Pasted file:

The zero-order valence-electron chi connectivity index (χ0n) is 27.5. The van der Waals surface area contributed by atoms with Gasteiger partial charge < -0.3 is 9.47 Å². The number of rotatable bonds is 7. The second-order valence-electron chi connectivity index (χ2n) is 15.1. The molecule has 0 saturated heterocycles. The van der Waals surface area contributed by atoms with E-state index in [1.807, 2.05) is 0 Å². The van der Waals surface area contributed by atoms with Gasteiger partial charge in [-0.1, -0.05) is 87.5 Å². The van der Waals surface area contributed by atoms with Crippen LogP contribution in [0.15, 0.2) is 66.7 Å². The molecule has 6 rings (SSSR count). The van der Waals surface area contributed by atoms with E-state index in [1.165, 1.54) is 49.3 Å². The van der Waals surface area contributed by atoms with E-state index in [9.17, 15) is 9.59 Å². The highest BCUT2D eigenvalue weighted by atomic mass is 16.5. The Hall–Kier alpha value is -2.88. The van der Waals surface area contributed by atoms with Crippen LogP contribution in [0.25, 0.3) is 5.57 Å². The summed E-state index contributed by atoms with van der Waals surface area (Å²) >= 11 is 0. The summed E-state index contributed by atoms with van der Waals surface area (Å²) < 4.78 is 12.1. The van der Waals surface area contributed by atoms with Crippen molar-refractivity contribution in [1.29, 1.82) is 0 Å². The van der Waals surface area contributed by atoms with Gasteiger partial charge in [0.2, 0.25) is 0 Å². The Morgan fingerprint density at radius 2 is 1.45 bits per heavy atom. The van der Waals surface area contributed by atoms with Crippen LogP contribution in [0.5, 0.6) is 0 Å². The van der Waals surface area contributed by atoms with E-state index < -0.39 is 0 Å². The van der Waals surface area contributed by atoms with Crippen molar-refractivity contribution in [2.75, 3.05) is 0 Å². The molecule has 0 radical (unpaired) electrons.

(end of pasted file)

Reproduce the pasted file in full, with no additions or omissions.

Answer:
The zero-order valence-electron chi connectivity index (χ0n) is 27.5. The van der Waals surface area contributed by atoms with Gasteiger partial charge < -0.3 is 9.47 Å². The number of rotatable bonds is 7. The second-order valence-electron chi connectivity index (χ2n) is 15.1. The molecule has 0 saturated heterocycles. The van der Waals surface area contributed by atoms with E-state index in [1.807, 2.05) is 0 Å². The van der Waals surface area contributed by atoms with Gasteiger partial charge in [-0.1, -0.05) is 87.5 Å². The van der Waals surface area contributed by atoms with Crippen LogP contribution in [0.15, 0.2) is 66.7 Å². The molecule has 6 rings (SSSR count). The van der Waals surface area contributed by atoms with E-state index in [1.165, 1.54) is 49.3 Å². The van der Waals surface area contributed by atoms with E-state index in [9.17, 15) is 9.59 Å². The highest BCUT2D eigenvalue weighted by atomic mass is 16.5. The Hall–Kier alpha value is -2.88. The van der Waals surface area contributed by atoms with Crippen LogP contribution in [0.25, 0.3) is 5.57 Å². The summed E-state index contributed by atoms with van der Waals surface area (Å²) >= 11 is 0. The summed E-state index contributed by atoms with van der Waals surface area (Å²) < 4.78 is 12.1. The van der Waals surface area contributed by atoms with Crippen molar-refractivity contribution in [1.29, 1.82) is 0 Å². The van der Waals surface area contributed by atoms with Gasteiger partial charge in [0.2, 0.25) is 0 Å². The Morgan fingerprint density at radius 2 is 1.45 bits per heavy atom. The van der Waals surface area contributed by atoms with Crippen LogP contribution in [0.5, 0.6) is 0 Å². The van der Waals surface area contributed by atoms with E-state index < -0.39 is 0 Å². The van der Waals surface area contributed by atoms with Crippen molar-refractivity contribution in [2.75, 3.05) is 0 Å². The molecule has 0 radical (unpaired) electrons.